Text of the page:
When the milk starts heating up, add the dry milk powder to it. Use a wooden spoon to stir the dry milk powder in. Make sure it mixes perfectly with the milk. Note: you don’t have to boil the milk. Turn the stove off as soon as you see the bubbles forming at the top.

Step 2: Leave Milk to Cool – Approx 30-45 mins

After the milk has reached the desired temperature (180ºF), move it from the hot stove. Place it in a cooler spot as you have to cool it. Keep it there for at least 30 minutes. You can use a cooler for this purpose. However, I wouldn’t recommend putting it in the fridge.

Step 3: Add the Yogurt Starter – Approx 2 mins

Take few tablespoons of the milk and pour it into the mixing bowl. Add the yogurt starter (or culture packet contents) to the milk and start whisking. The ingredients have to blend thoroughly with each other so whisk vigorously.
Once the yogurt starter and milk are combined, pour the mixture into the container. Put the lid on the container if it has one and wrap it in a towel.

Step 4: Incubate the Yogurt – Approx 6-8 hours

Place it in a warm secluded corner where it won’t be touched. It has to be kept there for over 8 hours so choose a spot wisely.
Putting the yogurt aside to let it stand for a few hours is known as the incubation period. This is when the live cultures get the chance to work their magic. They start taking effect right away and lend all their nutritional goodness to the plain yogurt. (You can find other methods of incubating your yogurt here)

Don’t open the lid of the container, even if only to steal a peek at the yogurt, before 8 hours. The longer you keep it, the firmer the yogurt will be. Moreover, the flavour is tangier if you let the yogurt stand for 12 hours.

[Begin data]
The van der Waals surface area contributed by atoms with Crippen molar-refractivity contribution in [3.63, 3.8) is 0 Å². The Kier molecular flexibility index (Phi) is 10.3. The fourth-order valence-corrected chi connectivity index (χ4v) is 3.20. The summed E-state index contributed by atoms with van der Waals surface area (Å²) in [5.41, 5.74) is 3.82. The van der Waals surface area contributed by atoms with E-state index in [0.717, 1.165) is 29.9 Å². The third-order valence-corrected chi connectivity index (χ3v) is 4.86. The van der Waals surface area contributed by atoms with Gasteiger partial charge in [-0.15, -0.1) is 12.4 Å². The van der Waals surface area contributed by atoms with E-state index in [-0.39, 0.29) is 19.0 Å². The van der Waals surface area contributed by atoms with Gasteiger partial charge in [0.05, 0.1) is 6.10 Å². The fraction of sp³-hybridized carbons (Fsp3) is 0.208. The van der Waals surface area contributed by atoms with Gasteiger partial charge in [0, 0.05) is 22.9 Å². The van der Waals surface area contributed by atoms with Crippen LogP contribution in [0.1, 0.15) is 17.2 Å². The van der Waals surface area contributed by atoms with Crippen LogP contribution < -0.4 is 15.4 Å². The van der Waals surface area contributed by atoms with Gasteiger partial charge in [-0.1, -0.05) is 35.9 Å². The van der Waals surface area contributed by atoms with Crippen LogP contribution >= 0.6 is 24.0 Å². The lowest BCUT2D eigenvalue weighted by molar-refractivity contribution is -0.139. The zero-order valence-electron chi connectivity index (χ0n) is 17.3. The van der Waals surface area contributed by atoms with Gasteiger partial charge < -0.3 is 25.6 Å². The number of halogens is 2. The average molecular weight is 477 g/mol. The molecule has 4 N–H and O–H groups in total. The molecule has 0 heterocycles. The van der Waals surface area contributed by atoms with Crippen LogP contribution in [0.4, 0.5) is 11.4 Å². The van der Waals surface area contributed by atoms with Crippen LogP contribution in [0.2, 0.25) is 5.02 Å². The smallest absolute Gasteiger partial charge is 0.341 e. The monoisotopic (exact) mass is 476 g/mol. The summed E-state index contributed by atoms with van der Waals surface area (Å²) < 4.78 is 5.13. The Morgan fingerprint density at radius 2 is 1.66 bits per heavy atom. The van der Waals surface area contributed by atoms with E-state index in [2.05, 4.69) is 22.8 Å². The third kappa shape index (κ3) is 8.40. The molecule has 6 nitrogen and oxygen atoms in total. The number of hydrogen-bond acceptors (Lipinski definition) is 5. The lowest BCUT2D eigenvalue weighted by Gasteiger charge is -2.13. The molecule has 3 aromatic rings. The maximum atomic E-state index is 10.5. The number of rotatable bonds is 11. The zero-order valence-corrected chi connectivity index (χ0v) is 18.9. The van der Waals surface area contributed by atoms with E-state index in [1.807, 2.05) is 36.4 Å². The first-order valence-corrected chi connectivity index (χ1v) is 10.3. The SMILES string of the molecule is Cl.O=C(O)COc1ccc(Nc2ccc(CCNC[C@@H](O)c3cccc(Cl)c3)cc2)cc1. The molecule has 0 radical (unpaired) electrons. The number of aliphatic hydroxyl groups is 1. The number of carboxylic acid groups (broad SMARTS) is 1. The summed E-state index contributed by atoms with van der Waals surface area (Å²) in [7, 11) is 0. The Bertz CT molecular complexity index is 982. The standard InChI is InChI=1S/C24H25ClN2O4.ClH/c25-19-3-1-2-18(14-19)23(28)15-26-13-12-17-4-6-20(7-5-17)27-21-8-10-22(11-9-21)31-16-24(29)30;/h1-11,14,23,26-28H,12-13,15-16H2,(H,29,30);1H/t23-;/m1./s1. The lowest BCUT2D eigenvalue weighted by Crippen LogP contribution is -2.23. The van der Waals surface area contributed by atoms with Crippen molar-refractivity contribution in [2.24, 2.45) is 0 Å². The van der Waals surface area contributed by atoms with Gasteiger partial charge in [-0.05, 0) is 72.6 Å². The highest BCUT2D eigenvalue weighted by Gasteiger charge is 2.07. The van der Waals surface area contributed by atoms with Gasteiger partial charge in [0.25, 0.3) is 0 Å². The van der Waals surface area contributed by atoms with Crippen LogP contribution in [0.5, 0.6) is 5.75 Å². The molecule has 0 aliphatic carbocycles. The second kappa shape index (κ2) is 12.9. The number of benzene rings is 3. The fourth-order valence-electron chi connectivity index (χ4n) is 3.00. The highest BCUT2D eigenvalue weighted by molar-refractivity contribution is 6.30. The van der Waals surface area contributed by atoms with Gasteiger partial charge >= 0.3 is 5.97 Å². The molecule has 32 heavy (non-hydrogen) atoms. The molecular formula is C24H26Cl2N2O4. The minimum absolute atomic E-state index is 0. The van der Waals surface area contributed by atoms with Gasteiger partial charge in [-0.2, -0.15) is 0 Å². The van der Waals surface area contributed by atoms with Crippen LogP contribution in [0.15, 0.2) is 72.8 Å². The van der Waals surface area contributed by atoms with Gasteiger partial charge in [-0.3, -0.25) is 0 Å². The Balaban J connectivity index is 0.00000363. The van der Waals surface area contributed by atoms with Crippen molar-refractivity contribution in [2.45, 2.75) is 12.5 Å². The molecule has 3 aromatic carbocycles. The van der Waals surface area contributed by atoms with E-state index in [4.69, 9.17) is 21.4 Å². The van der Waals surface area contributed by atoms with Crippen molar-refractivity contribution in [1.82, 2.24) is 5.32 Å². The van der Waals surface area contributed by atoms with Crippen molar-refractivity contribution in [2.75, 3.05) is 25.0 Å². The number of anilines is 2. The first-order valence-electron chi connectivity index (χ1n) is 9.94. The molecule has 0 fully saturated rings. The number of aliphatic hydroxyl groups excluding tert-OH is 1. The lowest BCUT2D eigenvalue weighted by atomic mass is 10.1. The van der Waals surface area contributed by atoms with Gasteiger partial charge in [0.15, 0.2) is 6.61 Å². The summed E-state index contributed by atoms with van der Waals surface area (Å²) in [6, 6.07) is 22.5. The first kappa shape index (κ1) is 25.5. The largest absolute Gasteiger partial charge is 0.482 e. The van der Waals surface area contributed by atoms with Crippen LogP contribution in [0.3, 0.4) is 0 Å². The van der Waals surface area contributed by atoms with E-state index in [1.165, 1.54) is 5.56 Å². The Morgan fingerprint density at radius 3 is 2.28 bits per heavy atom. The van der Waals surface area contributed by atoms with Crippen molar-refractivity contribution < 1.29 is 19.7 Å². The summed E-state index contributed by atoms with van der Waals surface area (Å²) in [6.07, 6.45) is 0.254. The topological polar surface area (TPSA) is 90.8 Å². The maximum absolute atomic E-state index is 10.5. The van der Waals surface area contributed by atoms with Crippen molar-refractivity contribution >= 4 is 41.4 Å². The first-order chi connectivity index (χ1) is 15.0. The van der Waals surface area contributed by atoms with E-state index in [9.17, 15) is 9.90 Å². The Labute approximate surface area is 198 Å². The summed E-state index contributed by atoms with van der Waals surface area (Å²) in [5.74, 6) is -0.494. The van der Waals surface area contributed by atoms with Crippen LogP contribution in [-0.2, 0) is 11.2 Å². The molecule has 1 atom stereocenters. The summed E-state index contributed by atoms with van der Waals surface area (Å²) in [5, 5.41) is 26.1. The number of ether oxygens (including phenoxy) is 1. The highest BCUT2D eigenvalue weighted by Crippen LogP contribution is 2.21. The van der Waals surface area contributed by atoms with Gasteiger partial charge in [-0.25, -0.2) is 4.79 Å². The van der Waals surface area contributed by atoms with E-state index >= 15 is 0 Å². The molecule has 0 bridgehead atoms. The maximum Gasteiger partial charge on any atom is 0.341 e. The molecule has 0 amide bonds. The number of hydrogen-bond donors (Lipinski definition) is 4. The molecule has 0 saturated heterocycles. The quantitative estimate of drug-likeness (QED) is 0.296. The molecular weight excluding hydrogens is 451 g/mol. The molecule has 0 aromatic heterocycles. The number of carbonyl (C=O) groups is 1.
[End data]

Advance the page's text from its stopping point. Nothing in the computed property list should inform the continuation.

When you feel the yogurt is ready to eat, remove the towel from around the container and put it in the fridge. This helps halt the culturing process. The cultures have had more than enough time to do their thing. If they still haven’t produced the desired result, it is quite likely the yogurt starter you used didn’t have active cultures.

After a couple of hours, remove the container from the fridge and enjoy your homemade plain yogurt!

Make sure you visit the Recipes Section for more tasty homemade yogurt recipes.

Why Make Your Own Yogurt?

Buying yogurt isn’t the most arduous task in the world. You only need to walk down to the nearest market and you will find a shop which sells you natural and fresh yogurt. Yet, I would still recommend that you put in the effort and make your own.
The clichéd argument is that making your own dairy products ensures better quality and helps you monitor the ingredients. There is a reason I am suggesting making yogurt at home but at the same time will advise against churning your own butter: making yogurt is easy.

Making Yogurt Is Easy

Think what you may about the process of making yogurt but one thing you cannot ignore is that it is quite easy to follow the recipe and complete the steps one by one. The effort required is minimal and the time it takes for you to get the yogurt ready is virtually unbelievable.
If it wasn’t easy to make, I would have been the first guy to tell you that.

All you have to do is get the ingredients and supplies in order. I will detail the entire process step by step to make it easier for you to follow.

Making Your Own Yogurt Costs Less

There is a stark difference between the cost of making yogurt at home and buying it from a store. Yogurt brands have grown in popularity over the years. This has led to an increase in the price of all types of yogurt, including plain yogurt.

As a result, buying ready made plain yogurt has become a tad bit expensive for the average person. The ingredients required to make plain yogurt are minimal and most of them are available in your home. You can save a few pounds per liter of yogurt you make at home.
If you are an avid yogurt eater, making it at home could result in you saving hundreds of pounds every year.

It’s Safer To Make Yogurt Yourself

You can contend that the plain yogurt being sold in the stores is safe to eat, being natural and fat-free. However, you cannot be absolutely certain about the ingredients if you actually see the product being made. There have been too many controversies regarding ingredients of food products and it is better to stay on the safe side than go for the riskier option.